Does Education Reduce Wage Inequality? Quantile Regressions Evidence from Fifteen European Countries
Pedro Telhado Pereira
Universidade da Madeira - Gestao e Economica; Institute for the Study of Labor (IZA)
Pedro S. Martins
Queen Mary College - School of Business and Management; CEG - IST; Institute for the Study of Labor (IZA)
IZA Discussion Paper No. 120
Universidade Nova de Lisboa, Faculdade de Economia, FEUNL Working Paper Series No. 379
We address the impact of education upon wage inequality by drawing on evidence from fifteen European countries, during a period ranging between 1980 and 1995. We focus on within-educational-levels wage inequality by estimating quantile regressions of Mincer equations and analysing the differences in returns to education across the wage distribution and across time. Four different patterns emerge: 1) a positive and increasing contribution of education upon within-levels wage inequality - the case of Portugal; 2) a positive but stable role of education in terms of inequality - Austria, Finland, France, Ireland, Netherlands, Norway, Spain, Sweden, Switzerland, UK; 3) a neutral role - Denmark and Italy; and 4) a negative impact - Germany and Greece. We thus find that in most countries dispersion in earnings increases with educational levels and that education is a risky investment. These results suggest a positive interaction between schooling and ability with respect to earnings.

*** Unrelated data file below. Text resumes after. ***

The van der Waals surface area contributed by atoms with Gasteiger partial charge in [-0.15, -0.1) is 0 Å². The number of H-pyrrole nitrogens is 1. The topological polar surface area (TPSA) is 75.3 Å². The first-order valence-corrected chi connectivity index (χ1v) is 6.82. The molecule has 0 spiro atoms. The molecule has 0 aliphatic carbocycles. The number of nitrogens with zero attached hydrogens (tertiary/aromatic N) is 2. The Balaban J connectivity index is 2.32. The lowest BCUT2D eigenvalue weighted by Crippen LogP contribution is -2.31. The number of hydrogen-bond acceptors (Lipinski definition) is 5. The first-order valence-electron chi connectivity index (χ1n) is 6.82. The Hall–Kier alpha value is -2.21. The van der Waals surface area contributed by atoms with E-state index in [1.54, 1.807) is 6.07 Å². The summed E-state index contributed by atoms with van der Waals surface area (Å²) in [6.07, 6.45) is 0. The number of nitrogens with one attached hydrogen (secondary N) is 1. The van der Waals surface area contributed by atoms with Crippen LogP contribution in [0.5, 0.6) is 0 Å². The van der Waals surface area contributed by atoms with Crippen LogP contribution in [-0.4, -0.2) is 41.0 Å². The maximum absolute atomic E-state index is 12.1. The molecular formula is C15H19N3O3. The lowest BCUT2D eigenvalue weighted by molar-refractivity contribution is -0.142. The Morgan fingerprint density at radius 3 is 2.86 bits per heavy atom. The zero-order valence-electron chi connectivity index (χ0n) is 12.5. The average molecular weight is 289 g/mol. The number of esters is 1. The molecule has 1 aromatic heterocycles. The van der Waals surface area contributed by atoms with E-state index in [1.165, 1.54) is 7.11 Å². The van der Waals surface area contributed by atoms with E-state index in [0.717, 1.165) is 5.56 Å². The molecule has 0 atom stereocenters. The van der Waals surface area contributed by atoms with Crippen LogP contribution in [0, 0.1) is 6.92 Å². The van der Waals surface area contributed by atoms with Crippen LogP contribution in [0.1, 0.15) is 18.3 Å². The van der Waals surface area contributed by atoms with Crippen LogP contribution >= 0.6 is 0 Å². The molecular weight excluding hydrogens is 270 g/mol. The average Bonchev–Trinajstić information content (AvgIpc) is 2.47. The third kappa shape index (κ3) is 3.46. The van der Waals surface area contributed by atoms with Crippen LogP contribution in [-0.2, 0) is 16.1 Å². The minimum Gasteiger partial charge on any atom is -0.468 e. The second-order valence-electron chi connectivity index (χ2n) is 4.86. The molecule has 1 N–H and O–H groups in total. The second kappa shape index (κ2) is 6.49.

Number of Pages in PDF File: 57
JEL Classification: C29, D31, I21, J24, J31working papers series
Date posted: September 10, 2000
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